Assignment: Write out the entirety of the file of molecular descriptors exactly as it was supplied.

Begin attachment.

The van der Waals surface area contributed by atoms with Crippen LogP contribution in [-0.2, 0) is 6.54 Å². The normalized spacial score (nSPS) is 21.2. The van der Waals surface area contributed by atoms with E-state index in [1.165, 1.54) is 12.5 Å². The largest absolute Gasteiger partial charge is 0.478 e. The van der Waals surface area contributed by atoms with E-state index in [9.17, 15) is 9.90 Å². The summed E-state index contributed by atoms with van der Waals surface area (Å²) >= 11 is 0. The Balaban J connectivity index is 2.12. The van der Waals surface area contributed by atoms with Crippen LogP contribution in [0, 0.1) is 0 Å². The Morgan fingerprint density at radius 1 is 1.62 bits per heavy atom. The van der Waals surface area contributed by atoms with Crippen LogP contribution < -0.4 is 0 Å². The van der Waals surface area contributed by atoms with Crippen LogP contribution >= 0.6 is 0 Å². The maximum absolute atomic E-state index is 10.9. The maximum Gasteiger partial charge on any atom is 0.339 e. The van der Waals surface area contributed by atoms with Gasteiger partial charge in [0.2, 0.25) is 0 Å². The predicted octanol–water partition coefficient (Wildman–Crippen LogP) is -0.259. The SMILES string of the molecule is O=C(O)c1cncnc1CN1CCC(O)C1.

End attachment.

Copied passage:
The van der Waals surface area contributed by atoms with Crippen LogP contribution in [-0.2, 0) is 6.54 Å². The normalized spacial score (nSPS) is 21.2. The van der Waals surface area contributed by atoms with E-state index in [1.165, 1.54) is 12.5 Å². The largest absolute Gasteiger partial charge is 0.478 e. The van der Waals surface area contributed by atoms with E-state index in [9.17, 15) is 9.90 Å². The summed E-state index contributed by atoms with van der Waals surface area (Å²) >= 11 is 0. The Balaban J connectivity index is 2.12. The van der Waals surface area contributed by atoms with Crippen LogP contribution in [0, 0.1) is 0 Å². The Morgan fingerprint density at radius 1 is 1.62 bits per heavy atom. The van der Waals surface area contributed by atoms with Crippen LogP contribution < -0.4 is 0 Å². The van der Waals surface area contributed by atoms with Crippen LogP contribution >= 0.6 is 0 Å². The maximum absolute atomic E-state index is 10.9. The maximum Gasteiger partial charge on any atom is 0.339 e. The van der Waals surface area contributed by atoms with Gasteiger partial charge in [0.2, 0.25) is 0 Å². The predicted octanol–water partition coefficient (Wildman–Crippen LogP) is -0.259. The SMILES string of the molecule is O=C(O)c1cncnc1CN1CCC(O)C1.